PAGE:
Consumer Report “Checking Tesla Autopilot Driving in Unattended”

An accident occurred on March 17th, in which two people in the passenger and rear seats were killed when a model S crashed into the driver’s seat, causing a fire. In response, Tesla CEO Elon Musk argued that the autopilot was not used in the accident, according to the log information retrieved so far, and the vehicle did not purchase the FSD option, so the use of the autopilot in the accident was not the cause.

Elon Musk’s grounds for saying he wasn’t using an autopilot said he couldn’t choose if there weren’t any lanes on the road. In this regard, however, a Twitter user posted a video footage of using an autopilot on a road without lanes.

However, the question of whether the autopilot, which should be automatically canceled if you do not hold the handle for more than 10 seconds, will continue to be used without anyone in the driver’s seat has not been confirmed and verified yet.

This situation was verified using Model Y prepared by Consumer Reports, a magazine published by Consumer Unions, a non-profit consumer organization in the United States. Accordingly, he reported that he confirmed that choosing an autopilot was not difficult even when there were no people in the driver’s seat.

The steps described by Consumer Reports are as follows. First, the driver’s seat belt is attached to the buckle while it is in the vacant seat, and the driver sits on it. This is because if you don’t wear a seat belt, you can’t choose an autopilot. Then, the car is stopped by selecting the autopilot as it is and setting the speed to zero immediately. Then, the steering wheel weight chain is wound and the driver moves to the passenger seat the fastest while holding the steering wheel. Autopilot can now be turned on even when the driver’s seat is vacant. For the rest, reach the steering wheel in the passenger seat and change the speed setting, and Tesla starts driving at the set speed.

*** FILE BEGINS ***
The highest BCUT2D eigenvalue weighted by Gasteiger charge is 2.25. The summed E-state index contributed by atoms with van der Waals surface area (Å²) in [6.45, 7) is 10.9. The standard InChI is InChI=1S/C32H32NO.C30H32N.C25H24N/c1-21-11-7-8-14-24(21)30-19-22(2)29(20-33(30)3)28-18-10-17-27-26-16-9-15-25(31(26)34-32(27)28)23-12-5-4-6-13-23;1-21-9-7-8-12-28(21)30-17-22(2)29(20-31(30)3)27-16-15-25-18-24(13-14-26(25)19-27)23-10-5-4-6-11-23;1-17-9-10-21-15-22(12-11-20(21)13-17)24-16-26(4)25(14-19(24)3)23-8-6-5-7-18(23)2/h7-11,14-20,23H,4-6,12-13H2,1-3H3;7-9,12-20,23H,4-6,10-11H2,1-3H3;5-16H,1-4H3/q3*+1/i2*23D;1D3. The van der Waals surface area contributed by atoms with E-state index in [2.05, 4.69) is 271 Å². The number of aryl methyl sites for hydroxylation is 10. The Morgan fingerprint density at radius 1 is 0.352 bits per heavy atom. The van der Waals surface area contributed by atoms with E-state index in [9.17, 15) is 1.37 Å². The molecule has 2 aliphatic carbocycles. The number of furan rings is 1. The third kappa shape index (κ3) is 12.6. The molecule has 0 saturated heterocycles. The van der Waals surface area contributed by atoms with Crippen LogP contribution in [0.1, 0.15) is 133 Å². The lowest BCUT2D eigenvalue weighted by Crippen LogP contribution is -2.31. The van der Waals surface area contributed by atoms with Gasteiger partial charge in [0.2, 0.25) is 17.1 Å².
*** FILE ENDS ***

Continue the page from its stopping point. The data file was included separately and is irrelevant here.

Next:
Model Y reports that he went back and forth several times over the half-mile course, not caring about no one in the driver’s seat, no one touching the steering wheel, or weighing on the seat. In addition, he added that he felt a little scary because he proved that it was an insufficient substitute to be able to break the safety device so easily.

But don’t try to imitate this approach. Consumer Report conducted a test with the speed set to 48km/h or less in a completely safe environment according to the self-test process. However, if an ordinary person does this on the road, it may not be a test, but a test to see if the person dies or does not die after an accident. Consumer Reports warns that you should never imitate any situation, as this can create an imminent danger for the driver and passengers.

Of course, it should not be forgotten that the Tesla Autopilot and Full Self-Driving (FSD) options are not both Autopilot and Full Self-Driving. There is no car in the world yet capable of fully autonomous driving.

Consumer Reports also pointed out that Tesla needs to at least check whether there is weight on the steering wheel, as well as the driver’s seat weight sensor and whether the driver is really here. Weight sensors are also used in seat belt warnings and airbags, and integrating them into cruise control and autopilot linkages is straightforward.

In addition, it is pointed out that some Tesla vehicles do not monitor drivers at all times and that improvement is needed. Government regulations insisted that drivers must be seated in the driver’s seat to make it almost impossible to select an autopilot and that a stronger safety inspection mechanism should be required. And on the grounds that European regulators have legislated the introduction of an advanced driver monitoring system that always checks whether the driver is in a normal state since 2023, it is asking US regulators to adopt the same regulations. Related information can be found here.



Through the monthly AHC PC and HowPC magazine era, he has watched 'technology age' in online IT media such as ZDNet, electronic newspaper Internet manager, editor of Consumer Journal Ivers, TechHolic publisher, and editor of Venture Square. I am curious about this market that is still full of vitality.

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